All criminal courts have now been declared an essential service under the lockdown regulations, along with other courts to the extent directed by the Chief Justice, opening the way for the resumption of criminal trials and directed civil matters.
During the Covid-19 lockdown, courts limited their work to remands on criminal charges, bail hearings and hearings agreed to be matters of urgency.
In an amendment to the lockdown regulations through Statutory Instrument 101 gazetted yesterday, Minister of Health and Child Care Dr Obadiah Moyo declared as essential the support staff of the courts, including the Sheriff of the High Court and messengers of court “other than the carrying out of evictions or executions or conducting sales in execution”.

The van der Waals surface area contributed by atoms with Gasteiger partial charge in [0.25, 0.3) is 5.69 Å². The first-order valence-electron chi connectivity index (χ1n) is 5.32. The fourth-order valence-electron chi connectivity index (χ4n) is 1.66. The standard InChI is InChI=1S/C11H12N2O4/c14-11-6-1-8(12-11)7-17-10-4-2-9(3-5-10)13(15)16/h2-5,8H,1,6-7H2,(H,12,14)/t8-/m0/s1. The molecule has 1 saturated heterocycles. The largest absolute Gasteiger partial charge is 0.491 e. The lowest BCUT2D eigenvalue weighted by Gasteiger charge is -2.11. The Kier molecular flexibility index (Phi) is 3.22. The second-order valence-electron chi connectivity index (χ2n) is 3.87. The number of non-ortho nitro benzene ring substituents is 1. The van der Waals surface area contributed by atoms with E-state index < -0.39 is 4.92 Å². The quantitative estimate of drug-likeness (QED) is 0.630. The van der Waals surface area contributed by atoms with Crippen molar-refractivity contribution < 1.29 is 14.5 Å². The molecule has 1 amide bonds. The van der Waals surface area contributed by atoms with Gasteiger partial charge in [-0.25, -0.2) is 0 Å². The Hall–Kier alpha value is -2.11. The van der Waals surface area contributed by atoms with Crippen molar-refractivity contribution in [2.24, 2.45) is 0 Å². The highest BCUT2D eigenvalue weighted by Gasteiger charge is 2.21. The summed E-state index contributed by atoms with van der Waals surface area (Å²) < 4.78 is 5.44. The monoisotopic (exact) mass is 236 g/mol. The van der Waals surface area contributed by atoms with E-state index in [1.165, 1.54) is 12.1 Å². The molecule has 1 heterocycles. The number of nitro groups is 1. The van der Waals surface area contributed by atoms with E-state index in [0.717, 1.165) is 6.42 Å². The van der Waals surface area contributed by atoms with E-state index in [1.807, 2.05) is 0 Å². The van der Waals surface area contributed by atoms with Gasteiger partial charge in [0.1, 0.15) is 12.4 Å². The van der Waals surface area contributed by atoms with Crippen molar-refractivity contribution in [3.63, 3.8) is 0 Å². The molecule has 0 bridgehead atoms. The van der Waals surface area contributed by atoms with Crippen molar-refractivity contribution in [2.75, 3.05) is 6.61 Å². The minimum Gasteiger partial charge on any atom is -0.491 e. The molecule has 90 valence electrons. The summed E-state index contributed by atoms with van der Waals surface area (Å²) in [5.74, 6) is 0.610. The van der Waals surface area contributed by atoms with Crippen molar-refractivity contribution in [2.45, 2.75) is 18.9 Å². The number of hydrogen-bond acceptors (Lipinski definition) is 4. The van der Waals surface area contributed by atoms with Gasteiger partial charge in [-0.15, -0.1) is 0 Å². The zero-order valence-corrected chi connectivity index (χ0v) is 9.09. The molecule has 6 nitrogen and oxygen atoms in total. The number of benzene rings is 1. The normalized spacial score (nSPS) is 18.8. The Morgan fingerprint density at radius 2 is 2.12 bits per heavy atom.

While the amended regulations did not set any conditions for court hearings, the Chief Justice before the lockdown had already limited access to court rooms to those who had to be present during a trial or hearing.
The amended regulations also repeat the definition of a face mask given on the last statutory instrument on Saturday, making it clear a face mask that cover the nose and mouth, can be improvised or manufactured and does not have to meet the public health standards for personal protective apparel.
Repeating the definition allows the main regulations to be amended to make it clear that at permitted gatherings — funerals, waiting at bus stops, queuing at a shop, travelling on a bus, working in an essential service and visiting a hospital — not only has to observe social distancing, the previous requirement, but must now also wear a face mask.
These face mask requirements are already covered by Saturday’s statutory instrument making them mandatory in public, but the amendment removes any possibility of ambiguity.